A new study came out in JAMA this week detailing whether the concept of "Housing First," as it's known, had any impact (here's an AP piece on the study). The 98 street drunks whom the study tracked had cost the public $4,066 a month prior to entering 1811 and afterwards they cost $1,492 a month after six months in the facility and $958 a month after 12 months. That's a pretty big savings and, oddly enough, some of the residents began to drink less. Some even got sober. (Some also died.)
While this sort of program would have to replicated elsewhere to see if these savings hold, it sure is a vastly more humane way to deal with a chronic urban problem than in the past. It also has all sorts of implications for addressing homelessness among the mentally ill, chronic crackheads and junkies of every stripe. My own guess is that, for example, housing the mentally ill who are homeless instead of herding them into very stressful homeless shelters or leaving them to the streets would improve their mental health issues dramatically, with or without medications. There is something magical about having a roof over one's head, even a modest one.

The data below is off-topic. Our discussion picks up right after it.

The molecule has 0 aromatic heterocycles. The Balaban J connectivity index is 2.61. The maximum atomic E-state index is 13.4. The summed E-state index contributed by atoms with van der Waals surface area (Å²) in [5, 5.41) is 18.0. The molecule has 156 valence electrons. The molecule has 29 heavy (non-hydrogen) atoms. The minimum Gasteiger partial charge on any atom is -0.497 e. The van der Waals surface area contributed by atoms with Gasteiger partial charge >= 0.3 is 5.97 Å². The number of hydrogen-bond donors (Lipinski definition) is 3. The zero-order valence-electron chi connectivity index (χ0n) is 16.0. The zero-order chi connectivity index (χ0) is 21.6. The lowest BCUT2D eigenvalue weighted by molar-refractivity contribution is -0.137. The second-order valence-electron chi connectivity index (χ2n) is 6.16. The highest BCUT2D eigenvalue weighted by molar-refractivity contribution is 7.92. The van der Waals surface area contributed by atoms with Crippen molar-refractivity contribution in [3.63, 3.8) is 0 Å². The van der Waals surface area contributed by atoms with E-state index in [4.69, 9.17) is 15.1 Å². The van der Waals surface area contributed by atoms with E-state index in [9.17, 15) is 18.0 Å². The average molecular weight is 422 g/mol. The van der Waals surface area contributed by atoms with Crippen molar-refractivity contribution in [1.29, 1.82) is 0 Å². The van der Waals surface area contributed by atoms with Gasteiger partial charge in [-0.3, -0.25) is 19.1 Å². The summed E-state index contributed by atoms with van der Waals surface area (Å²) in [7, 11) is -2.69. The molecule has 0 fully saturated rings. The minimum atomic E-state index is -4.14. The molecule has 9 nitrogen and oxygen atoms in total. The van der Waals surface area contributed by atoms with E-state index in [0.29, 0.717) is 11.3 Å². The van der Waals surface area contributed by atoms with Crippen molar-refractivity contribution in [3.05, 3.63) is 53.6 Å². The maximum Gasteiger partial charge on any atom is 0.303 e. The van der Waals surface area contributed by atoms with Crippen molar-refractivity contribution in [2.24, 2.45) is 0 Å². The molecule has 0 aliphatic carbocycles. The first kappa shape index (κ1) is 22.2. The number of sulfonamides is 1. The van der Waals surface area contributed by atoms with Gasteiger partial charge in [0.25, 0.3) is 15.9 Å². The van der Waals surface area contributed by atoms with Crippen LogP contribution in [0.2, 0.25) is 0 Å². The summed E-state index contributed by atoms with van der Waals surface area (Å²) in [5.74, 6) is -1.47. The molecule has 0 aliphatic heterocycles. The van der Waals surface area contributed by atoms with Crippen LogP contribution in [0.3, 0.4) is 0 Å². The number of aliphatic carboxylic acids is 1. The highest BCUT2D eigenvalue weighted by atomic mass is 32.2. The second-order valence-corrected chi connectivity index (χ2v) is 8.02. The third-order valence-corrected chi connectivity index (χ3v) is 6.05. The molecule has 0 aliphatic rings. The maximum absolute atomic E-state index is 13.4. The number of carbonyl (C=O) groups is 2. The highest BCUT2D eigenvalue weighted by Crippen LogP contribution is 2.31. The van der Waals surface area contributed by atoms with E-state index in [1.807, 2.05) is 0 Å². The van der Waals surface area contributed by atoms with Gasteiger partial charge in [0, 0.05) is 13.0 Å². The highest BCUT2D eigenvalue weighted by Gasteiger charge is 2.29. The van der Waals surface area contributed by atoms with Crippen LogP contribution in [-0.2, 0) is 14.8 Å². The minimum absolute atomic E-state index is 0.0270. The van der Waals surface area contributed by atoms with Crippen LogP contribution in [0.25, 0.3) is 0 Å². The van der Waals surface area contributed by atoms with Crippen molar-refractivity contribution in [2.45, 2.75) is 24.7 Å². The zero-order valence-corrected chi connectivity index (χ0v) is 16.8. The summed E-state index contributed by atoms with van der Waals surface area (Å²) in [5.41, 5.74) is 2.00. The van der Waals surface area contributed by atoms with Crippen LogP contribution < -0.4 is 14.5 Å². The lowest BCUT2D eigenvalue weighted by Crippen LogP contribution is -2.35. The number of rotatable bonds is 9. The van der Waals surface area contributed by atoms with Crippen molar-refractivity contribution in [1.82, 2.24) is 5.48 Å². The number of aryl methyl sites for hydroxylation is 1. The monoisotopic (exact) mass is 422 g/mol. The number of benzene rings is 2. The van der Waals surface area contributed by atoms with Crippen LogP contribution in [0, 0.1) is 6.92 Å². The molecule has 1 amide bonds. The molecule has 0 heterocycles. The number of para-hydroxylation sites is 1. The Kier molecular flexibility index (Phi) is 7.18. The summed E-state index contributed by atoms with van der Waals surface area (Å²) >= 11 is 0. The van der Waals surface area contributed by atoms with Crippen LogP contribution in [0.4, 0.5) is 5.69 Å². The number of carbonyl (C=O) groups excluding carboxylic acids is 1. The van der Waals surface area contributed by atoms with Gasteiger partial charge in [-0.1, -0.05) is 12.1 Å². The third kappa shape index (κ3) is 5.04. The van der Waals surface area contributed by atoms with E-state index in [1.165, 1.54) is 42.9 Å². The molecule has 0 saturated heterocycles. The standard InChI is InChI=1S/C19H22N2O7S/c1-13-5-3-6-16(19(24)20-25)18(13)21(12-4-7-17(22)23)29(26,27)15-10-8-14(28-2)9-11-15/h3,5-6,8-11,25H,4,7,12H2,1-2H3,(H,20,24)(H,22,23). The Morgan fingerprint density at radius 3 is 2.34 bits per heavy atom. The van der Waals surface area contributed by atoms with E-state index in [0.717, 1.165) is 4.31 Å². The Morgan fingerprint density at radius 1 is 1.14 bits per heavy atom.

The financial aspects of this experiment are not all that surprising, but is it really a good idea? Is it more ethical to spend time and money to try to save people from their own bad decisions, or to give them the dignity of living their lives the way they choose, however harmful? Does this kind of program send the wrong message? Or would it make our streets safer? Link -via reddit
(image credit: Flickr user dno1967)